# Curvature of light paths near a mass

1. Sep 14, 2014

### Sonderval

If I understand everything correctly, space near (but outside) a mass is curved negatively, so that if I create a triangle with, for example, rigid rods and the mass in its center, the angles would sum up to less than 180°. (If I am mistaken, please correct me.)

On the other hand, the typical light-bending pictures look like this

I do understand that the space projection of the iight geodesic does not coincide with the shortest path in space as gotten by laying out rods (this is obvious because there is a dt² in the formula for the space-time distance).

But how does the projection of the light geodesics look like, exactly? If I had three stars situated on a triangle with the mass in the middle, would the angular sum of the space projections of the geodesics be smaller or larger than 180°? From the fact that images are shifted away from the central mass, I would think that the sum has to be larger, but I'm not sure.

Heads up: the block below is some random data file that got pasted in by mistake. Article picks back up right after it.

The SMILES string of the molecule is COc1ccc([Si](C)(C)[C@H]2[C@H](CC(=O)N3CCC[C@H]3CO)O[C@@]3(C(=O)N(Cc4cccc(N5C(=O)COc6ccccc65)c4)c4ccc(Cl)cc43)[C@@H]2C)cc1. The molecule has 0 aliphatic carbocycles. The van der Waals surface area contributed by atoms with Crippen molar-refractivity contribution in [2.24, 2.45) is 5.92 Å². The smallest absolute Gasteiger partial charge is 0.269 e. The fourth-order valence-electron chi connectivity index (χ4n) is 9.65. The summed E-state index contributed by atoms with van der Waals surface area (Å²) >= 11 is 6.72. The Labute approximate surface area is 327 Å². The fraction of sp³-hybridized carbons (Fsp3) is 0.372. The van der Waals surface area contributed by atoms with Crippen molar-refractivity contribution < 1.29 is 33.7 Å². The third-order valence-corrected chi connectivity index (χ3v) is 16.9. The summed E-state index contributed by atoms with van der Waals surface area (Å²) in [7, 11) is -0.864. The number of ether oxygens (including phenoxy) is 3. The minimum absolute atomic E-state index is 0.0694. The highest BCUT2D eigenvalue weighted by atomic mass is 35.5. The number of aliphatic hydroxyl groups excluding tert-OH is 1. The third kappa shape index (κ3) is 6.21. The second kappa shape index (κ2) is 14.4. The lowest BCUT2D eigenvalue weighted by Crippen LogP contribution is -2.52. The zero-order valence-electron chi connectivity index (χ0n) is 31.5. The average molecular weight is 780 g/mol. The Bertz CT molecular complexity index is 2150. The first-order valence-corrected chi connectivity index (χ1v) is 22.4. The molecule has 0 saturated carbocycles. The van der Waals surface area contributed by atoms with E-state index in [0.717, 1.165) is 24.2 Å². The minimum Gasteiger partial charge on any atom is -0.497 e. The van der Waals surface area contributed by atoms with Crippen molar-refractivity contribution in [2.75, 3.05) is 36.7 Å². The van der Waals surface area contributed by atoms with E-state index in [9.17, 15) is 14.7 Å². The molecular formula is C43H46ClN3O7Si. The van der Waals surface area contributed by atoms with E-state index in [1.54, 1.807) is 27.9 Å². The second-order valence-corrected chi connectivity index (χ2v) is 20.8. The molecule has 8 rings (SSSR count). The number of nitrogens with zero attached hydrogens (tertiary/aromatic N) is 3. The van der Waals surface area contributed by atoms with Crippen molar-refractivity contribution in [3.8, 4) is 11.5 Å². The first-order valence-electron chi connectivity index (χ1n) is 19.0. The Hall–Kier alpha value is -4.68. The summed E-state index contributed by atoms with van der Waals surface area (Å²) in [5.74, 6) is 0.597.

2. Sep 14, 2014

### ChrisVer

I don't understand what you mean. The shortest path in spacetime is given by the geodesics (they are straight lines).
Now whether the sum of angles is less or bigger than 180 depends on the geometry of your spacetime (universe). An hyperbolic geometry (or negative curvature) would lead in less than 180 degrees, whereas in a geometry with positive curvature, it's greater than 180...

3. Sep 14, 2014

### Sonderval

@ChrisVer
Imagine a second star in the lower left corner of the picture above and imagine light-rays from each star to the earth and between the stars. Does the space projection of the light rays form a triangle with asum of more or less than 180°?

4. Sep 14, 2014

### ChrisVer

again I say, it depends on the curvature of the spacetime. you can't see that on such a diagram...

Last edited: Sep 14, 2014
5. Sep 14, 2014

### A.T.

You are mistaken. If you include the mass in the triangle, the net spatial curvature will be positive, so a triangle made of spatial geodesics (straight rigid rods) will have an inner angle sum of more than 180°. If you keep the mass outside of the triangle, it will be lees than 180°.

That is important to keep in mind. The light paths in space are not geodesics. The light worldlines in space-time are geodesics. But in this case the bending direction of a spatial geodesic and light paths in space is the same.

This is correct, the angle sum for a light triangle around a mass will be greater than 180°.

Last edited: Sep 14, 2014
6. Sep 14, 2014

### Sonderval

@A.T.
Thanks a lot for clearing up my initial mistake, that was very helpful. Now it all fits together.